Loading Up Your Conveyor Belt Is Never a Good Idea

I used to work in a hardware store. It was a family owned True Value Hardware. The family who owns it are incredible. I learned so much being around the people and being in the business. Recently, I have begun thinking about a lot of the things that I used to be tasked with at Howard’s True Value. This may turn into somewhat of a regular feature on my blog. More than ever, I now realize the value in memories. My 33 year old brain is unable to remember all the things that I used to. The first post that I wrote back in this series was all about chain and selecting the right tool for the situation. This one is a little different.

We had a conveyor belt in the back of the store that I worked at in Doraville. The conveyor went down to a basement area where back stock was kept. Downstairs was a bit like a dungeon. There was all kinds of oddities down there, but we also tried to keep enough overage of items that we knew people came to get on a regular basis.

Spilled Paint

Used by Permission: Robert Williams: Crying Over Spilled Paint

High school/part-time employees would be tasked on occasion to make sure that the shelves were fully stocked. This would also help with the ordering process as those doing the weekly orders sometimes did not know what was downstairs. (Inventory System you ask? What inventory system!)

I remember the first time that I dropped a gallon of paint from the conveyor. First of all, this type of accident really shouldn’t happen, but it is inevitable. As I grew with the company, I realized that accidents were going to be normal, and surpisingly those accidents that happened often involved the conveyor and paint.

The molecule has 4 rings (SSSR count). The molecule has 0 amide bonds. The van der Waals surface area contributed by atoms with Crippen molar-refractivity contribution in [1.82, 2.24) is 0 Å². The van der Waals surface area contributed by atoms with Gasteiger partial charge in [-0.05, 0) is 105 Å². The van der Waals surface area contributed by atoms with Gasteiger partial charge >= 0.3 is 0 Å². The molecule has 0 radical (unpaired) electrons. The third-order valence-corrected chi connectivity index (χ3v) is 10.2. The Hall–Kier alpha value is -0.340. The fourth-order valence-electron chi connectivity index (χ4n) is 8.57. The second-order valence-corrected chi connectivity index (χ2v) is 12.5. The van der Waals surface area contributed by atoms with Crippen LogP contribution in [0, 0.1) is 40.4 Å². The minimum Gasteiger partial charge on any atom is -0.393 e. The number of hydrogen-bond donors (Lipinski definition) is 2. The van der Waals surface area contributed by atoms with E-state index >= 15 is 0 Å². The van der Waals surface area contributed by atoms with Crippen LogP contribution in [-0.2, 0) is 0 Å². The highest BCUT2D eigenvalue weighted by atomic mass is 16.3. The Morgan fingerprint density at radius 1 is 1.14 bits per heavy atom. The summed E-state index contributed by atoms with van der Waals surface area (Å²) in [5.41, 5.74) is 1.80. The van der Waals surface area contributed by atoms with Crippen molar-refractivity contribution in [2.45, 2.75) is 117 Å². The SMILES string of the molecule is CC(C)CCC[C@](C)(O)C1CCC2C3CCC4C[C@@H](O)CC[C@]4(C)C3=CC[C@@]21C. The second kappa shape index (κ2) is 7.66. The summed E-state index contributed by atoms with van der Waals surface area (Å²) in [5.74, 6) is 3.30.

Why is this? Well, I’ll admit that we were young and lazy. We were trying to get everything from the basement to the sales floor in one trip. I remember times turning the conveyor on only to discover that it couldn’t actually move because of the weight of items on it. We’d try to grab hold of the rubber tread matting and encourage it upward by pulling on it. If only we could get it started, then it would continue upward.

No one would purposefully set out to have a can of paint go flying down the conveyor and spill all over the place. Believe me, when it happened, you could hear the noise all over the store as the can would go end over end, metal upon metal, then THUD upon the concrete at the bottom of the steps. The mess that would be made could not be easily cleaned up. Stains would remain.

I’m rambling. I realize. But it got me thinking about all the times that we know that we’re loading too much on the conveyor of our lives.  Having more weight on there than was intended is going to result in no traction. Eventually something is going to go flying off. When it does, there will be much noise and everyone in the vicinity will know what happened. Then we’ll be stuck with a mess that has to be cleaned up.

On the flip side of this realization, I understand that when it happens to those around me, I need to be willing to stop what I am doing and be available to help with the clean up.

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